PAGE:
Bottom Line: Hence, we compared two field methods for their usefulness in epidemiological studies.Compared to boys, the mean BMI was higher in girls whereas the mean percent body fat was lower (p-values < 0.0001).The agreement rate was low between these two methods (boys = 0.48, girls =0.24).

View Article: PubMed Central - PubMed

Affiliation: Family and Community Medicine Department, College of Medicine, Qassim University, Qassim, Saudi Arabia. armoh@qumed.edu.sa.

ABSTRACT

Background: In Saudi Arabia, where childhood obesity is a major public health issue, it is important to identify the best tool for obesity classification. Hence, we compared two field methods for their usefulness in epidemiological studies.

Methods: The sample consisted of 874 primary school (grade I-IV) children, aged 6-10 years, and was obtained through a multi-stage random sampling procedure. Weight and height were measured, and BMI (kg/m(2)) was calculated. Percent body fat was determined with a Futrex analyzer that uses near infrared reactance (NIR) technology. Method specific cut-off values were used for obesity classification. Sensitivity, specificity, positive and negative predictive values were determined for BMI, and the agreement between BMI and percent body fat was calculated.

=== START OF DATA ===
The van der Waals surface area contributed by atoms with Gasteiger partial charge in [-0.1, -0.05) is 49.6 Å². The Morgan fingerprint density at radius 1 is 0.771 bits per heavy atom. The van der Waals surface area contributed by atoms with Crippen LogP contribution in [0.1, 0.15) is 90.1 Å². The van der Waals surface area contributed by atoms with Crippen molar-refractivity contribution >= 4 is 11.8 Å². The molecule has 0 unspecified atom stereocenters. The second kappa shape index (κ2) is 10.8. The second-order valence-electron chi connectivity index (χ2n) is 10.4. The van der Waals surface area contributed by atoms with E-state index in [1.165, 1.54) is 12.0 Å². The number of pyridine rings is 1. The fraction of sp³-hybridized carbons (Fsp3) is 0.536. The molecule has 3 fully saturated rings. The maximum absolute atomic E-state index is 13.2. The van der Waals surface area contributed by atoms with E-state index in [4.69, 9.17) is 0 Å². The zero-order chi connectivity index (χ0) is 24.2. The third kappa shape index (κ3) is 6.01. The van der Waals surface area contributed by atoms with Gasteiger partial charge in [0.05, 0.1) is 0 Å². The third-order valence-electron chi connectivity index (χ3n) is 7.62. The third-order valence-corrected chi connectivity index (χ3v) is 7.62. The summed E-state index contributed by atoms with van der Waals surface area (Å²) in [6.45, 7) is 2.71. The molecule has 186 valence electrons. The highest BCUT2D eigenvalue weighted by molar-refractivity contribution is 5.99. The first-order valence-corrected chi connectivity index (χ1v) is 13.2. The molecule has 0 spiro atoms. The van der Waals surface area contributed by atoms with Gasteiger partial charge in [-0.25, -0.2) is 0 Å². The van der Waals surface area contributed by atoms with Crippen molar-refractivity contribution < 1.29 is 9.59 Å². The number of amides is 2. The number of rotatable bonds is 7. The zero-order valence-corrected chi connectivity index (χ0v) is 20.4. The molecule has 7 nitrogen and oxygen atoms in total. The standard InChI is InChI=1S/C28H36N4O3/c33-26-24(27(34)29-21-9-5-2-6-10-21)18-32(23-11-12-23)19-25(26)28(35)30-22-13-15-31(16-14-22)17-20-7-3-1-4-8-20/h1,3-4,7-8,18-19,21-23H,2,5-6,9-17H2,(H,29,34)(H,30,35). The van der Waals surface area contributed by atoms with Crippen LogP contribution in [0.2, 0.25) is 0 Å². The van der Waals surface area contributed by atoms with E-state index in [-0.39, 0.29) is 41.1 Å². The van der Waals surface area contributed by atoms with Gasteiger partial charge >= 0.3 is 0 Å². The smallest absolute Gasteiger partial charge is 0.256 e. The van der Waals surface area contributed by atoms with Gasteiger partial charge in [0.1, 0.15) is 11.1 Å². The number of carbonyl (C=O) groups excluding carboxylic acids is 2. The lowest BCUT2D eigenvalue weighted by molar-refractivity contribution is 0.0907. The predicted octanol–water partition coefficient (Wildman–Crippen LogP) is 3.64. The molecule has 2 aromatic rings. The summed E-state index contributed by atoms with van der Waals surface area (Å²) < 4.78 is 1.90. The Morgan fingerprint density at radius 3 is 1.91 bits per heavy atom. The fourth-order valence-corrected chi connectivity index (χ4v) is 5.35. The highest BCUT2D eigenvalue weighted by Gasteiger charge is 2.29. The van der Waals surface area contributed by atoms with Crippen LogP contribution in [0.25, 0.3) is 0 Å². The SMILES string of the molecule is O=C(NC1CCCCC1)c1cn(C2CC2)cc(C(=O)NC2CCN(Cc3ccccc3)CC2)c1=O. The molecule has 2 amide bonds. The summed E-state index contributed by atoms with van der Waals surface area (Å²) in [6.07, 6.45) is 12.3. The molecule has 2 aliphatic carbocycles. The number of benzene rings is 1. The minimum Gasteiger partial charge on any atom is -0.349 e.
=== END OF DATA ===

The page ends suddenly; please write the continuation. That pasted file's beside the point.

Results: Compared to boys, the mean BMI was higher in girls whereas the mean percent body fat was lower (p-values < 0.0001). According to BMI, the prevalence of overweight or obesity was significantly higher in girls (34.3% vs. 17.3%); as oppose to percent body fat, which was similar between the sexes (6.6% vs. 7.0%). The sensitivity of BMI to classify overweight or obesity was high (boys = 93%, girls = 100%); and its false-positive detection rate was also high (boys = 63%, girls = 81%). The agreement rate was low between these two methods (boys = 0.48, girls =0.24).

Conclusions: There is poor agreement in obesity classification between BMI and percent body fat, using NIR method, among Saudi school children.

Show MeSH
Related in: MedlinePlus